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Dominations and snoozefests - Where are all the close games at the Cricket World Cup?

Roar Guru
24th October, 2023
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Roar Guru
24th October, 2023
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As I watched Afghanistan chasing 283 to win their World Cup match against Pakistan, in the 38th over a man seated next to me threw up his hands and declared the match would not going to be close. I was getting similar messages from friends on WhatsApp, and other folks posting on X were lamenting another one-sided contest.

Sure enough Afghanistan cantered to an 8-wicket victory, another domination in a World Cup sorely lacking competitive games.

Before we dig deeper into this topic, let’s look at the popular definition of a ‘Close’ game. The common definition of a close game is when the chasing team goes into the last few overs of the match with all three results possible, for example a match like the epic MCG battle between India and Pakistan at the 2022 T20 World Cup.

Let’s have a look at the reasons why we haven’t had any such finishes in this World Cup… Yet.

BANGALORE, INDIA - OCTOBER 20: Mitch Marsh of Australia plays a shot during the ICC Men's Cricket World Cup India 2023 between Australia and Pakistan at M. Chinnaswamy Stadium on October 20, 2023 in Bangalore, India. (Photo by Matthew Lewis-ICC/ICC via Getty Images)

Mitch Marsh. (Photo by Matthew Lewis-ICC/ICC via Getty Images)

Some key teams have forgotten the art of playing 50 overs games

In these days, most of the international teams play significantly fewer 50 overs games when compared to T20s. Some of them have different players in their test and white ball setups.

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So the white ball players, who have grown used to T20 cricket, logically decided to approach the 50 overs format as an extended form of T20 rather than a shortened form of test cricket. Teams like England and Pakistan successfully adopted this extended T20 formula on their flat and firm pitches. However, when England adopted this approach on the slower and lower pitches featured in this World Cup edition, they were unable to score freely.

Similar is the case with Pakistan, whose T20 bowlers like Haris Rauf, Shaheen Afridi and Shadab Khan have failed to stitch a purposeful ten-over spell. However, the ‘old-fashioned teams’ such as India, whose approach and team construction were found wanting in T20 World Cups, have prospered in these conditions.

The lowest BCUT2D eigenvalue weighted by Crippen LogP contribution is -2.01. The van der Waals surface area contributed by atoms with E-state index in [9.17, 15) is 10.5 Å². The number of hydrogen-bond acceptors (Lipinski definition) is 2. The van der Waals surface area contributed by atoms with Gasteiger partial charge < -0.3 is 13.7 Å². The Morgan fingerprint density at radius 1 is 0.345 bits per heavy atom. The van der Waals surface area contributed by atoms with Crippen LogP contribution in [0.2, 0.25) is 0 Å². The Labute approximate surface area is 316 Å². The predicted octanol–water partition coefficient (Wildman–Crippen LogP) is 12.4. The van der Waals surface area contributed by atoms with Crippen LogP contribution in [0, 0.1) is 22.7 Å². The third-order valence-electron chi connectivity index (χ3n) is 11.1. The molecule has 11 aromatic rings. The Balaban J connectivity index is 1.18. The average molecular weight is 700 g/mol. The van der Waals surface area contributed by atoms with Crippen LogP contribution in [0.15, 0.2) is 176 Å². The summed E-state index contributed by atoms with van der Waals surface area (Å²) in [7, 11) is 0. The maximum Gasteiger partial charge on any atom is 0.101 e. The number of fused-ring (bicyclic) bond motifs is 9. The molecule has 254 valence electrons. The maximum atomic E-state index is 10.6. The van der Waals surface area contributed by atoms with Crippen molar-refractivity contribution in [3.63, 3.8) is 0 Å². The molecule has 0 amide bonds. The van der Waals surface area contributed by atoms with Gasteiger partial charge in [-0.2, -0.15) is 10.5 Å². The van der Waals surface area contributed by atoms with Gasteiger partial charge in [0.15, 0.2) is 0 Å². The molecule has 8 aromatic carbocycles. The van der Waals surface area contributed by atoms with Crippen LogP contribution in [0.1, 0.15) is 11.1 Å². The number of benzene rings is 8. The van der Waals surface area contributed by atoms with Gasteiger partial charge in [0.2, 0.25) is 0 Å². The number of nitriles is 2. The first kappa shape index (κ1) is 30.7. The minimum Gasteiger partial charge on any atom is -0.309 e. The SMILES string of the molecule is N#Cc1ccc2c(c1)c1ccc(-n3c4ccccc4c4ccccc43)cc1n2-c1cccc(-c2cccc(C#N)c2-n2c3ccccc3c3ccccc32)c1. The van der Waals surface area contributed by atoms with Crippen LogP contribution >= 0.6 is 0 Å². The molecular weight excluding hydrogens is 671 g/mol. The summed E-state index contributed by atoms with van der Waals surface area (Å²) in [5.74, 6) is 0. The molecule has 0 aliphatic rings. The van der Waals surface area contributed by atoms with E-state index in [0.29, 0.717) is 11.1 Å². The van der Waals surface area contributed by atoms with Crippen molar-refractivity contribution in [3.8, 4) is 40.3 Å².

The lack of fifty overs preparedness has played a significant role in many of the potentially close games ending tamely.

Pitches have been varied across the venues

World Cup 2023 has provided pitches that have varied in their nature across the venues. We saw slow turners in Chepauk, flat pitches in Mumbai and Bangalore, flat pitches with some help for spinners in Delhi, a seaming wicket in Dharamsala.

The varied conditions across venues have prevented teams from going with a ‘one size fits all’ approach, one that works in T20 cricket played mostly on flat batting wickets. However, the teams like India, whose key players are brilliant test players across the World, have dominated their games.

Virat Kohli celebrates his century against Bangladesh.

Virat Kohli celebrates his century against Bangladesh. (Photo by Pankaj Nangia/Getty Images)

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These players have adjusted their batting and bowling to suit the day’s pitch, which is a trait that can be built only by playing test matches. We saw players from England fail to adapt to these varied conditions and go out slogging.

The way England dropped their T20 all-rounders and replaced them with specialists in their last game with South Africa was a loud admission to having failed to understand long-form cricket, especially when pitches are not roads and the ambient temperature is not 20 degrees Celsius.

Similarly, Pakistan’s opening bowlers, normally their trump cards, have found no swing to help them take wickets. Pakistani bowlers with predominantly T20 experience have no methods in their armour to keep batters quiet. They know no other method but to take wickets to slow down the opponents. Whereas, India, whose bowlers understand the art of containment, has applied the squeeze on the opponents during the middle overs and picked up wickets borne out of batters’ frustrations.

Audience have forgotten the reason for watching 50 overs games

Like the players, many of our audience have forgotten the reason for watching long-form Cricket. Long-form cricket’s main selling point is the ebb and flow of the game during the match.

Jos Buttler.

Jos Buttler. (Photo by Gareth Copley/Getty Images)

We saw how India’s bowlers fought back into the contest against Pakistan and New Zealand from a position where the batting team looked like they were heading to a match-winning score. In the same way, New Zealand managed to pull back India during their chase with quick wickets. However, India recovered and chased the target successfully.

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These fluctuations of fortunes throughout the match are the essence of an excellent long-form match. The matches were absorbing when the contest was between two teams that knew how to play 50 over cricket, like India vs New Zealand or India vs Australia. When they were not, the better-suited teams found a way to snatch the advantage from their ill-suited opponents, just like how India took the game away from Pakistan in Ahmedabad.

As the chaff gets separated from the wheat in the first half of the tournament, the contests between the better-suited teams will surely get a lot closer. The advantage will seesaw between the two teams, like in a chess game, where the opening game and the middle game will be as important as the end game.

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